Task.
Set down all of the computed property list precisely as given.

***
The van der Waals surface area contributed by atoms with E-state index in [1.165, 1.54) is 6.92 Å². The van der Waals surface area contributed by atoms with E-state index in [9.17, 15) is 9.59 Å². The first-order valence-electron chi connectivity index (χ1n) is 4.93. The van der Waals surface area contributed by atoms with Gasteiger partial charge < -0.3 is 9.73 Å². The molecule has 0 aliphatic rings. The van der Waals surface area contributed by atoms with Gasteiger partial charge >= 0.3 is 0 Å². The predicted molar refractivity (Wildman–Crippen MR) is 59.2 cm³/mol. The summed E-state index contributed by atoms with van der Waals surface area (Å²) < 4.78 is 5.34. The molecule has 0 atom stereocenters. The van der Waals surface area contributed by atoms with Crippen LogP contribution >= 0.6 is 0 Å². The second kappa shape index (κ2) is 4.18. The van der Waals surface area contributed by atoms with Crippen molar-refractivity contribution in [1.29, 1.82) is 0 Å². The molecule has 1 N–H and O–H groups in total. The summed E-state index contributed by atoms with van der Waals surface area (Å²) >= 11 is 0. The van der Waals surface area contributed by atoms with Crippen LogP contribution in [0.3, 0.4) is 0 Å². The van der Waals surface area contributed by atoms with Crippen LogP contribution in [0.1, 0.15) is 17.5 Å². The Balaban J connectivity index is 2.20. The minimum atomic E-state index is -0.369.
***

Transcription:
The van der Waals surface area contributed by atoms with E-state index in [1.165, 1.54) is 6.92 Å². The van der Waals surface area contributed by atoms with E-state index in [9.17, 15) is 9.59 Å². The first-order valence-electron chi connectivity index (χ1n) is 4.93. The van der Waals surface area contributed by atoms with Gasteiger partial charge < -0.3 is 9.73 Å². The molecule has 0 aliphatic rings. The van der Waals surface area contributed by atoms with Gasteiger partial charge >= 0.3 is 0 Å². The predicted molar refractivity (Wildman–Crippen MR) is 59.2 cm³/mol. The summed E-state index contributed by atoms with van der Waals surface area (Å²) < 4.78 is 5.34. The molecule has 0 atom stereocenters. The van der Waals surface area contributed by atoms with Crippen LogP contribution >= 0.6 is 0 Å². The second kappa shape index (κ2) is 4.18. The van der Waals surface area contributed by atoms with Crippen molar-refractivity contribution in [1.29, 1.82) is 0 Å². The molecule has 1 N–H and O–H groups in total. The summed E-state index contributed by atoms with van der Waals surface area (Å²) >= 11 is 0. The van der Waals surface area contributed by atoms with Crippen LogP contribution in [0.3, 0.4) is 0 Å². The van der Waals surface area contributed by atoms with Crippen LogP contribution in [0.1, 0.15) is 17.5 Å². The Balaban J connectivity index is 2.20. The minimum atomic E-state index is -0.369.